Drugs involved in California vehicular suicide that led to death
According to reports, on May 30, a 30-year-old Jamul woman caused a car accident, killing herself and another driver. The woman was headed south on state Route 67 in Lakeside, deliberately driving in the wrong lane in what police determined was a suicide attempt. Her vehicle, a Ford pickup truck, collided head-on with a utility truck that was being driven by a 49-year-old man from Alpine who was headed home from work. Both drivers were transported to the hospital where they later died.
The ensuing investigation by the California Highway Patrol recently led police to declare the death of the utility truck driver to be a homicide. In addition, a medical examiner's report regarding the incident showed that the woman involved in the collision had methamphetamine, marijuana and trace amounts of antidepressants in her systems. Reports suggest that the marijuana had been prescribed for medical reasons.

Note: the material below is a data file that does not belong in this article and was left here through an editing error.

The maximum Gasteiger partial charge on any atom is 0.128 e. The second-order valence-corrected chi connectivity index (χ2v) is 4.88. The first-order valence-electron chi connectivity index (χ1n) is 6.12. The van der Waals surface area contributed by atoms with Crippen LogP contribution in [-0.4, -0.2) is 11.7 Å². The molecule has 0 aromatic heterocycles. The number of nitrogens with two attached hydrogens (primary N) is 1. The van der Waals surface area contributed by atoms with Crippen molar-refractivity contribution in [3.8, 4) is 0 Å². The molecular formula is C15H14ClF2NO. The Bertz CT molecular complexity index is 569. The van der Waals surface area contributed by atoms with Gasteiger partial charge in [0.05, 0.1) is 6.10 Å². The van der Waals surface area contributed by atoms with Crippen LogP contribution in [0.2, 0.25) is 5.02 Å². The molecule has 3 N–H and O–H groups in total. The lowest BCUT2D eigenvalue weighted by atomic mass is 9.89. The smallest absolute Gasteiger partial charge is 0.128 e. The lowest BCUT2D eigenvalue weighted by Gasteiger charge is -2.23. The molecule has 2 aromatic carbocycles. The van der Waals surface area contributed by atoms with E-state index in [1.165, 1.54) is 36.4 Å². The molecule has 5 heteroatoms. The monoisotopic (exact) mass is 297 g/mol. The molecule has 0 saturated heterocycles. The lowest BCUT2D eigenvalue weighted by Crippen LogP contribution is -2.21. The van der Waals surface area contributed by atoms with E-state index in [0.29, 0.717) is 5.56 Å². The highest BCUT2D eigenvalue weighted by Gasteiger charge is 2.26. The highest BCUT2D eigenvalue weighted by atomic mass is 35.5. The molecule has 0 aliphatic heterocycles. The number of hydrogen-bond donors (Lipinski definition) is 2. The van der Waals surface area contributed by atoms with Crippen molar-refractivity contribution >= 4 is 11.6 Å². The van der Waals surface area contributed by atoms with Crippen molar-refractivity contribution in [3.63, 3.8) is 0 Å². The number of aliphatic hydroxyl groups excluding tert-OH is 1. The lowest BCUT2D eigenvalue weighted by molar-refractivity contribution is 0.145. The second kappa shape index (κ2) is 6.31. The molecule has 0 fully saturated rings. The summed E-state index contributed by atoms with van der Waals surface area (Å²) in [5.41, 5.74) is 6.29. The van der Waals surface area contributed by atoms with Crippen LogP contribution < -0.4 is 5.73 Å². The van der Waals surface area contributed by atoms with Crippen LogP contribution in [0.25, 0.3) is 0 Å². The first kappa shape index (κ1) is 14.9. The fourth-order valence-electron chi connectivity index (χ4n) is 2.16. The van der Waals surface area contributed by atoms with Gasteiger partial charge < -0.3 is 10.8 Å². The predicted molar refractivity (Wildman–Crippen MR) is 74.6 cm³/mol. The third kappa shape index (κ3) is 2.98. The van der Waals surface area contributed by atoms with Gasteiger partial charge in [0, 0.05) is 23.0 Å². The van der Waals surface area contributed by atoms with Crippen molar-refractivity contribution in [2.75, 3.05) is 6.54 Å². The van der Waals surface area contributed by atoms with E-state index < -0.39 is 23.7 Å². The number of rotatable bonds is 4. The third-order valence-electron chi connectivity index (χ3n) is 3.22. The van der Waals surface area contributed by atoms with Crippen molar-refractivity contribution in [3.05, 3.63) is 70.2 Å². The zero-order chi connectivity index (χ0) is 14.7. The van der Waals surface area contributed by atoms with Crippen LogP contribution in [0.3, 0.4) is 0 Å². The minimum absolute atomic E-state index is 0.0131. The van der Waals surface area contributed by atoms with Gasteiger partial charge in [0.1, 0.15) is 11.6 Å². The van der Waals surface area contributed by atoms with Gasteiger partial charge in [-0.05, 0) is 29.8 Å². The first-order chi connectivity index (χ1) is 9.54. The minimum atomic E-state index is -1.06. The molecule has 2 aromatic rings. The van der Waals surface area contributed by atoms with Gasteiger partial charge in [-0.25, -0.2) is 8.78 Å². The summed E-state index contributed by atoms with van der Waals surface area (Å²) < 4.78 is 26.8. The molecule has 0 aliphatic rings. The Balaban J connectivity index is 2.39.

A fatal car crash can deprive a family of income and the companionship of the loved one lost. However, a wrongful death claim in a case similar to this is likely to be bolstered by findings that drugs contributed to an incident, especially if the incident has already been determined to be a homicide by criminal investigators.
Through the claim, a family might be able to collect funds that cover damages associated with the crash. The cost of medical treatment offered before the death occurred, expenses associated with handling the decedent's estate, funeral and burial costs, and the loss of a wage earner's income might all negatively affect a home's finances. Awards handed down by the courts at the completion of a successful wrongful death lawsuit might cover a number of these damages.
Source: UT San Diego, "Suicidal wrong-way driver had meth, pot in her system", Susan Shroder, August 05, 2014